Back in the days when Sienna was a paint color and Odyssey was a Greek epic— long before car seats, booster seats, rear climate control, iPod interfaces, Bluetooth, and molded cup holders for Triple Venti Non-Fat Caramel Macchiatos—the all-American family car was a Ford Country Squire. Ours was lemon-yellow with faux wood panels, and probably averaged about 14 mpg.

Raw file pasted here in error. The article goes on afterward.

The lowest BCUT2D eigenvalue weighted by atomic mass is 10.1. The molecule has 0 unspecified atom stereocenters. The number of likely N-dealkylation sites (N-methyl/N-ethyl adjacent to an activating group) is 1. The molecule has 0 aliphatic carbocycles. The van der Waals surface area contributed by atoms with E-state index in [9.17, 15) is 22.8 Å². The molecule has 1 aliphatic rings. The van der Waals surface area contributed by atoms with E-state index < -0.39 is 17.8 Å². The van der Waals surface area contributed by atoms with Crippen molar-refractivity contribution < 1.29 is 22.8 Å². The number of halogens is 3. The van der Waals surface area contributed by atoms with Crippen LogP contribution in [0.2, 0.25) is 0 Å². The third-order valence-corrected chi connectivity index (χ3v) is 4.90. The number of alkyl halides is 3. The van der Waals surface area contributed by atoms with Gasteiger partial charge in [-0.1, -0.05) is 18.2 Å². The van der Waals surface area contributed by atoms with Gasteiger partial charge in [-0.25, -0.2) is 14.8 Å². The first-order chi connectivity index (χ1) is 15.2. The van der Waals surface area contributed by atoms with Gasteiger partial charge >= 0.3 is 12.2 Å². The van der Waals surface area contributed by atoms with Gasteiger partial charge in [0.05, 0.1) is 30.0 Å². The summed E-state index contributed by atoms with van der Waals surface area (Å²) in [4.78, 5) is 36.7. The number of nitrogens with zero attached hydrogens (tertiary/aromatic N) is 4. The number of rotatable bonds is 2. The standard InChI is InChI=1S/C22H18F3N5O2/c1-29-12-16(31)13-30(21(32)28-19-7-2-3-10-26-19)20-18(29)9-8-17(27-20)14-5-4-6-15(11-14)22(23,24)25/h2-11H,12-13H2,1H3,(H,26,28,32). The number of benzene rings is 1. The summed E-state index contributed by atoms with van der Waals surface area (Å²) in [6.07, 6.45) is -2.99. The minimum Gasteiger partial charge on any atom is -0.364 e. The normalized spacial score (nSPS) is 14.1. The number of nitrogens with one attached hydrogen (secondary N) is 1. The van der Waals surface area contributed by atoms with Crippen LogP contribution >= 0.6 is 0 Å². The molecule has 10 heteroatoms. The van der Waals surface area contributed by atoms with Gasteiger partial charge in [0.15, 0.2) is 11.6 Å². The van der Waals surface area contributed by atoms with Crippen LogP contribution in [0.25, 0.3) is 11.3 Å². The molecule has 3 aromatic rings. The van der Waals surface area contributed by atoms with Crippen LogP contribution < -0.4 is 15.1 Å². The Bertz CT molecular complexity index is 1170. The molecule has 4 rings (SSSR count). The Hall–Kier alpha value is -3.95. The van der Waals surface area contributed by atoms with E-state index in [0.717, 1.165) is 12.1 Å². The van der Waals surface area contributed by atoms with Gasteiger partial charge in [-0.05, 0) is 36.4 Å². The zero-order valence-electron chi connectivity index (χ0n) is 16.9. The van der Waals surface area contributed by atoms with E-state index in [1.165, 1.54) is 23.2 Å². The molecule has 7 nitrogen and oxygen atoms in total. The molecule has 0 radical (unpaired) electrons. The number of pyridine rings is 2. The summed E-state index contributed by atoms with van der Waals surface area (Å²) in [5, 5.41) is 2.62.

My eldest sister was a teenager and avoided us completely. So on our journeys to the local YMCA on wicked-hot days in August, my brother rode shot-gun and the back bench seat was relegated to my sister and me, where it was all about that invisible-but-never-to-be-crossed line that separated her space from mine. But after we stopped at the farm stand on the way home, the watermelon was always parked at my feet.